Fast forward twenty years to 2024 and the PCI Security Standards Council remains focused on continual improvement in the context of the way the industry operates. Specifically, it is concerned with enhancing the way businesses handle such things as the development, storage, dissemination, and security for data.

As threats and technology evolve, so do PCI DSS standards and after much deliberation the PCI Security Standards Council (SSC) released version 4.0 of the Data Security Standard (DSS).

At a high level, PCI DSS 4.0 is designed to further secure cardholder data by helping organizations take a more holistic view of security measures, and to respond to new threats posed by advances in technology.

There are four primary drivers of the changes:

  • Ensure the standard evolves to meet the security needs of the payments industry.
  • Promote security outcomes as a continuous process.
  • Enhance testing and validation methods and procedures.
  • Add flexibility and support of additional methodologies to achieve security.

The Council’s goal of bringing the PCI DSS standard up to date with current technologies and the threat landscape ultimately means revising requirements.  The current revision is focused on security outcomes rather than simple prescription, and spans six areas including:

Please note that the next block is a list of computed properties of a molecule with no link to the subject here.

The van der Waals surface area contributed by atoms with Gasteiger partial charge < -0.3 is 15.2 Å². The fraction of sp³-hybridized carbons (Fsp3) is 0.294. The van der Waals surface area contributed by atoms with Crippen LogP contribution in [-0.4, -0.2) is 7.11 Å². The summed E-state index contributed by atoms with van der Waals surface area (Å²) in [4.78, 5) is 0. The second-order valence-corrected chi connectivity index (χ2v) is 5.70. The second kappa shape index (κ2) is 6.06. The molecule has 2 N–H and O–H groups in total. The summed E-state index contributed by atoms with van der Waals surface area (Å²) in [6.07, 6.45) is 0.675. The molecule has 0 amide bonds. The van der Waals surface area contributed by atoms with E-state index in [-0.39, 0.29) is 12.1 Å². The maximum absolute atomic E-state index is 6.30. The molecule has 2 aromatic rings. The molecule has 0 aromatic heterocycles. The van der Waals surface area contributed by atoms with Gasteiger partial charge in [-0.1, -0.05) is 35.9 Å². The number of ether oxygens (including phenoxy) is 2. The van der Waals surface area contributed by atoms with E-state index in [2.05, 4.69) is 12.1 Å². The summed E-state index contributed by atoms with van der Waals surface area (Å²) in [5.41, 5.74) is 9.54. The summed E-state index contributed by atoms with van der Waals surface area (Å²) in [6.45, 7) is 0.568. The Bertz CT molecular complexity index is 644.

Flexibility will offer enterprises a choice on custom or standard implementation and focus on security outcomes rather than prescriptive methods in the defined approach.



Security enhancements ensure the protection of data through stronger security standards that promote security outcomes through a continuous and governed approach as data is processed, stored, and transmitted.



More focus is placed on applying stronger NIST aligned, authentication standards to payment and control process access logins, and during transaction authorization.



Broader cryptographic best practices and insight on how to fully protect network transmissions across the full scope of the transaction including cloud, mobile and IoT.



The adoption of risk-based solutions allows organizations to comply with standards while gaining faster deployment of processes without having the technology located in a specific control area.



The new version requires a higher level of critical control validation, which includes a significant increase in the amount of testing required.

image 2 Timeline 

PCI SSC has prescribed a transition period from 2022 to 2024/25, giving organizations time to become familiar with the new version, update reporting systems, and plan for and implement changes to comply with the updated requirements. 

Key milestones include:

  • March 2022 - PCI DSS version 4.0 published.
  • March 2024 - PCI DSS v3.2.1 is replaced with 4.0.
  • March 2025 - PCI DSS 4.0 goes into full effect. 


While PCI DSS 4.0 impacts the entire payment card supply chain, how the controls are implemented and by whom varies based on the environment.  For example, organizations with cloud footprints may share responsibility with cloud service providers, whereas customers with a mostly on-premises environment may carry the bulk of the responsibility alone. 

Understanding the providers shared responsibility model is important when planning and deploying the new model or conducting validation.